Obamacare is the gift that just keeps on giving — to its growing chorus of critics. President Obama blames the Republicans for trying to "gum up the works," but the "gum in the works" is the Juicy Fruit peeled on the morning after from his own bedpost.
The president understands just how dreadfully complicated his health care plan is; he always has. He thought his golden tongue would carry the day. The White House is adding another layer of bureaucracy to make the impossible work. The latest are the "navigators," government agents to help everyone through the maze of paperwork before an aspirin is dispensed.
Now 13 state attorneys general have written to Kathleen Sebelius, secretary of the Health and Human Services, who will be in charge of the navigators, asking her to pay more attention to privacy issues. (Why give the NSA more snooping duties?)
Pam Bondi, the attorney general of Florida, notes that Mrs. Sebelius is so hard up for navigators that she's taking people off the streets, dispensing with background checks and even fingerprints, and turning them loose to poke through the intimate details of a taxpayer's life.
"And it's more than navigators," Ms. Bondi says. "It's people to assist the navigators. These navigators will have the consumers' most personal and private information — tax-return information, Social Security information. And our biggest fear, of course, is identity theft. What if [navigators] have been convicted of committing identity theft or grand theft? [Such a recruit] could potentially still become a navigator."
These are legitimate concerns, and you don't have to be a Republican, a conservative, a churl or a racist — the usual suspects in Obamaland — to ask questions about the botch that the bunglers and bumblers at the White House are making of everything they touch. Mr. Obama spent his first four years in the White House blaming George W. Bush for his mistakes; lately, his villains have become just "the Republicans."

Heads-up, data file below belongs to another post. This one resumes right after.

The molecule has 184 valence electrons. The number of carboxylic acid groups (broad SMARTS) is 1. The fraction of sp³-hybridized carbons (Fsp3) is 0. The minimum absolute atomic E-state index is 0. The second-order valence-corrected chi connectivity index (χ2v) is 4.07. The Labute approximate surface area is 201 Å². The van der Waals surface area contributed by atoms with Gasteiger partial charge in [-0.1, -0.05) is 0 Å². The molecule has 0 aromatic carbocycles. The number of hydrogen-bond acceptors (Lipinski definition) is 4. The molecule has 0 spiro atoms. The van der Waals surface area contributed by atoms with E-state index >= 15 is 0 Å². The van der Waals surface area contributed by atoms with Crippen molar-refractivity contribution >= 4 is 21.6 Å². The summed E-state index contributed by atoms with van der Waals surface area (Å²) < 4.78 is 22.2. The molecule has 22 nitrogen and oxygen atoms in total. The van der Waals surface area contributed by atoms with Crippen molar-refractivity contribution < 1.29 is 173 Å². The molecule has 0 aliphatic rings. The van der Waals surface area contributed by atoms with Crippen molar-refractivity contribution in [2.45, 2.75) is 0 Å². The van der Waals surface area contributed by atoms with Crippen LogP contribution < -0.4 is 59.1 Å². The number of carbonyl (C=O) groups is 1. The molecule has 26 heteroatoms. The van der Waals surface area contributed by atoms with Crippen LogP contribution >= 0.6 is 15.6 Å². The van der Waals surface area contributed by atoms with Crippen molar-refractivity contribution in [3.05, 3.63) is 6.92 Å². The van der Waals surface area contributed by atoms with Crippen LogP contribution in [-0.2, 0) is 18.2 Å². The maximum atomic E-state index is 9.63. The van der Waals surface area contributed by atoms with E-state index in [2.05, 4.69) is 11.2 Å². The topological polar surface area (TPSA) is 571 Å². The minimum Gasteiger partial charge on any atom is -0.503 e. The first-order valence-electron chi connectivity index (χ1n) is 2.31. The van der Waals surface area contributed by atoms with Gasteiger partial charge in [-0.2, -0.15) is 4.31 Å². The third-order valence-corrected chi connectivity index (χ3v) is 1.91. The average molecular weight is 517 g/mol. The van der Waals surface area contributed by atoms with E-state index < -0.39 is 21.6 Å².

"There are a group of Republicans in Congress working hard to confuse people," the president said in his Saturday radio address. "They're making empty promises that they'll either shut down the health care law, or if they don't get their way, they'll shut down the government. Think about that. They're actually having a debate between hurting Americans who will no longer be denied affordable care just because they've been sick — and harming the economy and millions of Americans in the process." The president's teleprompter was having a bad day, but we can figure out what he's trying to say with his tortured syntax.
Republicans aren't responsible for the health care scheme. They had nothing to do with it. The president himself sees the runaway train coming down the tracks and looks for someone to blame. Sen. Olympia J. Snowe of Maine, the since-retired moderate Republican senator on whom Mr. Obama lavished undivided attention during the health care debate in the Senate, told an interviewer for Sirius XM radio that the president assured her that the opposition to Obamacare would go away after the 2010 congressional elections.
But it didn't. "It's just beginning," she told him. "It's going to grow, because I can tell you it's not going to go away, and it's going to get worse." The president invited her to the White House and followed it with telephone calls, but in the end she voted against the legislation.
Nancy Pelosi said Congress would have to enact Obamacare to see what was actually in it. Congress did, and she still hasn't figured it out. Neither has anyone else. But everyone, including the president, can see it's a bucket of worms.
The Washington Times